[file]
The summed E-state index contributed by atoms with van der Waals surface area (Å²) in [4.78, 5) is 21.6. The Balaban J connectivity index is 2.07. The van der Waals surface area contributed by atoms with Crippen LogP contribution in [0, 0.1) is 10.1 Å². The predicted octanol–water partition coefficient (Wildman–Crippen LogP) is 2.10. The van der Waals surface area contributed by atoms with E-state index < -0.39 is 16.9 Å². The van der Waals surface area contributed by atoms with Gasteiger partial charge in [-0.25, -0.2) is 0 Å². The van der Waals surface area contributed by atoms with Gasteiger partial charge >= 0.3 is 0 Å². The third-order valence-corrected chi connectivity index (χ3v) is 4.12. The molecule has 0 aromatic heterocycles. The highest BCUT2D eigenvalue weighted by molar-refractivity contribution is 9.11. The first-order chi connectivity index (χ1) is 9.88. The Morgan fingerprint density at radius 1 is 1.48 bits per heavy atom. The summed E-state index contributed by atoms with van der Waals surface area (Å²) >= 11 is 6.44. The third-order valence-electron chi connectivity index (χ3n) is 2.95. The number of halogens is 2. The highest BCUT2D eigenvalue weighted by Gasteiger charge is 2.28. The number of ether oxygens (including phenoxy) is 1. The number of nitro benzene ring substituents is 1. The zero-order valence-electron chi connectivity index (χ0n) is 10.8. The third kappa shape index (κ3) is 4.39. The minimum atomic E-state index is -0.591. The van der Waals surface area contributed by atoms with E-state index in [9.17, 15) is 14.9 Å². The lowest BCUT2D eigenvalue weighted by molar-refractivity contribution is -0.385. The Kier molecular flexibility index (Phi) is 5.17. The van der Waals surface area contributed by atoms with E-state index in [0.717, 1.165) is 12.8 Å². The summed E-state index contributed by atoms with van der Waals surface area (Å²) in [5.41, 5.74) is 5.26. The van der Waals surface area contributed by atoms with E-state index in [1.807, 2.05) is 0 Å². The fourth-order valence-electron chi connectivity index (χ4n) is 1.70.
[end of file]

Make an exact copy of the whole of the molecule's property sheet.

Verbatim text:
The summed E-state index contributed by atoms with van der Waals surface area (Å²) in [4.78, 5) is 21.6. The Balaban J connectivity index is 2.07. The van der Waals surface area contributed by atoms with Crippen LogP contribution in [0, 0.1) is 10.1 Å². The predicted octanol–water partition coefficient (Wildman–Crippen LogP) is 2.10. The van der Waals surface area contributed by atoms with E-state index < -0.39 is 16.9 Å². The van der Waals surface area contributed by atoms with Gasteiger partial charge in [-0.25, -0.2) is 0 Å². The van der Waals surface area contributed by atoms with Gasteiger partial charge >= 0.3 is 0 Å². The third-order valence-corrected chi connectivity index (χ3v) is 4.12. The molecule has 0 aromatic heterocycles. The highest BCUT2D eigenvalue weighted by molar-refractivity contribution is 9.11. The first-order chi connectivity index (χ1) is 9.88. The Morgan fingerprint density at radius 1 is 1.48 bits per heavy atom. The summed E-state index contributed by atoms with van der Waals surface area (Å²) >= 11 is 6.44. The third-order valence-electron chi connectivity index (χ3n) is 2.95. The number of halogens is 2. The highest BCUT2D eigenvalue weighted by Gasteiger charge is 2.28. The number of ether oxygens (including phenoxy) is 1. The number of nitro benzene ring substituents is 1. The zero-order valence-electron chi connectivity index (χ0n) is 10.8. The third kappa shape index (κ3) is 4.39. The minimum atomic E-state index is -0.591. The van der Waals surface area contributed by atoms with E-state index in [9.17, 15) is 14.9 Å². The lowest BCUT2D eigenvalue weighted by molar-refractivity contribution is -0.385. The Kier molecular flexibility index (Phi) is 5.17. The van der Waals surface area contributed by atoms with E-state index in [0.717, 1.165) is 12.8 Å². The summed E-state index contributed by atoms with van der Waals surface area (Å²) in [5.41, 5.74) is 5.26. The van der Waals surface area contributed by atoms with E-state index in [1.807, 2.05) is 0 Å². The fourth-order valence-electron chi connectivity index (χ4n) is 1.70.